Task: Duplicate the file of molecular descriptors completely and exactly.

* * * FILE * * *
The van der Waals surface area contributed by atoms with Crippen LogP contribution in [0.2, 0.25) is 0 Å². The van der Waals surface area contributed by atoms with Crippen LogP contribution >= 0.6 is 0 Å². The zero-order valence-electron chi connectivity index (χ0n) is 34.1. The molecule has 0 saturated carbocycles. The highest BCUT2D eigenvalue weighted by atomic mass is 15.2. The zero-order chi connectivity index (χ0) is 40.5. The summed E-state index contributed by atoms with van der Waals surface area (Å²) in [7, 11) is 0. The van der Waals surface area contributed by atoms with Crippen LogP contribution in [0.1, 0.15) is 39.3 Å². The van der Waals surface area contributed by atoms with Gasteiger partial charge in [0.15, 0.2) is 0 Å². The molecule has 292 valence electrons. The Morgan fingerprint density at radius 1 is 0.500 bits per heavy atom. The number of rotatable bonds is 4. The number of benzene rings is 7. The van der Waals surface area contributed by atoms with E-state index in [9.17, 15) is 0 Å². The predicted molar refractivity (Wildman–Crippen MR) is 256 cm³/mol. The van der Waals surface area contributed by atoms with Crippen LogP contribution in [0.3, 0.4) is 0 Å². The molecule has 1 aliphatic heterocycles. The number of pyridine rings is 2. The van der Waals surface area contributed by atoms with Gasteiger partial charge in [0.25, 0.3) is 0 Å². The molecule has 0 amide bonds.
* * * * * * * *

The van der Waals surface area contributed by atoms with Crippen LogP contribution in [0.2, 0.25) is 0 Å². The van der Waals surface area contributed by atoms with Crippen LogP contribution >= 0.6 is 0 Å². The zero-order valence-electron chi connectivity index (χ0n) is 34.1. The molecule has 0 saturated carbocycles. The highest BCUT2D eigenvalue weighted by atomic mass is 15.2. The zero-order chi connectivity index (χ0) is 40.5. The summed E-state index contributed by atoms with van der Waals surface area (Å²) in [7, 11) is 0. The van der Waals surface area contributed by atoms with Crippen LogP contribution in [0.1, 0.15) is 39.3 Å². The van der Waals surface area contributed by atoms with Gasteiger partial charge in [0.15, 0.2) is 0 Å². The molecule has 292 valence electrons. The Morgan fingerprint density at radius 1 is 0.500 bits per heavy atom. The number of rotatable bonds is 4. The number of benzene rings is 7. The van der Waals surface area contributed by atoms with E-state index in [9.17, 15) is 0 Å². The predicted molar refractivity (Wildman–Crippen MR) is 256 cm³/mol. The van der Waals surface area contributed by atoms with Crippen LogP contribution in [0.3, 0.4) is 0 Å². The molecule has 1 aliphatic heterocycles. The number of pyridine rings is 2. The van der Waals surface area contributed by atoms with Gasteiger partial charge in [0.25, 0.3) is 0 Å². The molecule has 0 amide bonds.